Every time one assumes that the Middle East is bound to bounce back once it hits rock bottom, it goes from one rock bottom to another, as in Iraq, Syria, Yemen, Libya, Egypt, Sudan, etc.

And every time one thinks superpowers are bound to learn from their fatal failures and change course to avoid more of the same short-sighted strategies that lead to more of the same failures, they double down instead.

And every time one thinks one has heard it all and there's absolutely nothing that could be said that might be surprising, one is faced with US Deputy Secretary of State Anthony Blinken speaking at this week's Paris gathering of the 24-member coalition against ISIL.

We are "winning", he said. The strategy is "working" against ISIL in Syria and Iraq, "politically and militarily".  Therefore, the US is going to double its efforts; it will send more arms to the Iran-supported Haider al-Abbadi government and launch more air strikes.

Iraqi PM asks for more support in fight against ISIL

It's not clear to me why exactly the Obama administration won't admit the obvious: Despite the global campaign against it, ISIL is fortifying, strengthening, and expanding. 

Is it public posturing? Or, worse, is it self-deception?

Mesopotamia burning

Iraq and Syria stand out for the horrors, destruction and death inflicted by their own regimes or due to foreign intervention. It's no coincidence that the two neighbours are today major importers and exporters of bloody extremism.

The regimes' repression - bloody and sectarian - has created the conditions that nurture, motivate and strengthen extremist groups like ISIL, and pave the way towards uniting the two into one bloody and protracted "civil war" in the whole of Mesopotamia.

Like the worst among the hundreds of "civil wars" over the last century, this has devolved into a brutal, merciless, and religious war with frightening long-term repercussions.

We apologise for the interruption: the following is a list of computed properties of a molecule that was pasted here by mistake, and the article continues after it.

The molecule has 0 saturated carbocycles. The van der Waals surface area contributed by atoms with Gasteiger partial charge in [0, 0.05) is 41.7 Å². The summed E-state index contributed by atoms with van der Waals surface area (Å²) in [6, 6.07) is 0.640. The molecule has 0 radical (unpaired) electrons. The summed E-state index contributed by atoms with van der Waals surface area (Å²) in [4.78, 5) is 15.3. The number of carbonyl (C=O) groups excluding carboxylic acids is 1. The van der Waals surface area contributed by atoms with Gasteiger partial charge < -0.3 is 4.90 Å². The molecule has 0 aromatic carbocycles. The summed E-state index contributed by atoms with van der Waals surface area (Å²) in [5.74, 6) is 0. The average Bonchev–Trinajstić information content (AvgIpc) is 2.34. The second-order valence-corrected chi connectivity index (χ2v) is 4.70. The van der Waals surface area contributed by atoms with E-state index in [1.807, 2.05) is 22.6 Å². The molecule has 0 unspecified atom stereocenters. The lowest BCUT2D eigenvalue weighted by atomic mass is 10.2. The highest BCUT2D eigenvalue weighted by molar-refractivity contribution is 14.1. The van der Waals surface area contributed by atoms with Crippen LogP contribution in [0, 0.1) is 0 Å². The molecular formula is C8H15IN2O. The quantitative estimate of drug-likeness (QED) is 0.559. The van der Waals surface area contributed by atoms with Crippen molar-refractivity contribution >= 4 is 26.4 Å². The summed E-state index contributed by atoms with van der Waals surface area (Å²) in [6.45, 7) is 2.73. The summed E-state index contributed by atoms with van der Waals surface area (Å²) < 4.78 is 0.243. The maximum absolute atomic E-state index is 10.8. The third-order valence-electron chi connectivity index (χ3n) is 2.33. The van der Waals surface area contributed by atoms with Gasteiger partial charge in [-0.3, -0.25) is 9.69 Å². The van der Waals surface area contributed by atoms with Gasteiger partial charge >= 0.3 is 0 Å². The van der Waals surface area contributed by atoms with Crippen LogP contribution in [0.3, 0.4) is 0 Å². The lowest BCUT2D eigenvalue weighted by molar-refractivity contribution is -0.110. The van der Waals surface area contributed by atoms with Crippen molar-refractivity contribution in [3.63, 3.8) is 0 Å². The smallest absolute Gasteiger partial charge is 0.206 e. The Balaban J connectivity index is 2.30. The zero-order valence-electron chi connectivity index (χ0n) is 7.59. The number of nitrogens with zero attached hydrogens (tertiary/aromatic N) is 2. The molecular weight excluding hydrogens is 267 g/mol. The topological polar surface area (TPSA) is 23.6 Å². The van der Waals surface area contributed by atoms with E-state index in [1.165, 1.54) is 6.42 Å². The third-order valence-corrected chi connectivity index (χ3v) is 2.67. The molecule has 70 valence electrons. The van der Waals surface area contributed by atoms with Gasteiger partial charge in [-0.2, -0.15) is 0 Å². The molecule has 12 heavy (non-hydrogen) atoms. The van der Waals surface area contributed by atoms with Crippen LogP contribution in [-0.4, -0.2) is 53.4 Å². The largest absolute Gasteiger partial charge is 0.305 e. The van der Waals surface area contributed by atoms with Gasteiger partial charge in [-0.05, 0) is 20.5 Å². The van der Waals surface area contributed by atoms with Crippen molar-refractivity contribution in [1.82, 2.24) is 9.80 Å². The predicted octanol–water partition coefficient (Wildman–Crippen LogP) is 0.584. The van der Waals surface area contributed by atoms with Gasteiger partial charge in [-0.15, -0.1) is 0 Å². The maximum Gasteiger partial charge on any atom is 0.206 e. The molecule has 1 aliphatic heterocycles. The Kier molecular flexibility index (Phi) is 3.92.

And like the more protracted among civil wars, this has taken roots so deep that it's going to be impossible to stop it in the near or intermediate future.

ISIL is benefiting from the break-up of fragile states, the breakdown of their bankrupt regimes, and the implosion of their societies.

 

Mounting demonisation and dehumanisation justifies using any and all types of violence along the lines of "either with us or against us". Just as claims of sacredness justify doing anything and everything along the lines of "the end justifies the means".

In the process, the moral fabric of these ancient civilisations is being destroyed along with their ancient heritage. Anything goes, everything is permissible and nothing is shocking.

Region on the brink

It's telling that the day Blinken and his coalition partners boasted of their strategic success, ISIL was busy bombing various military targets in Anbar, attacking Aleppo in Syria, and taking over the Libyan city of Sirt.

ISIL is benefiting from the break-up of fragile states, the breakdown of their bankrupt regimes, and the implosion of their societies.

ISIL has also benefited from violence becoming the new norm in the Middle East. After millions of casualties, the toll is rising exponentially as countless more meet similar fate, alas.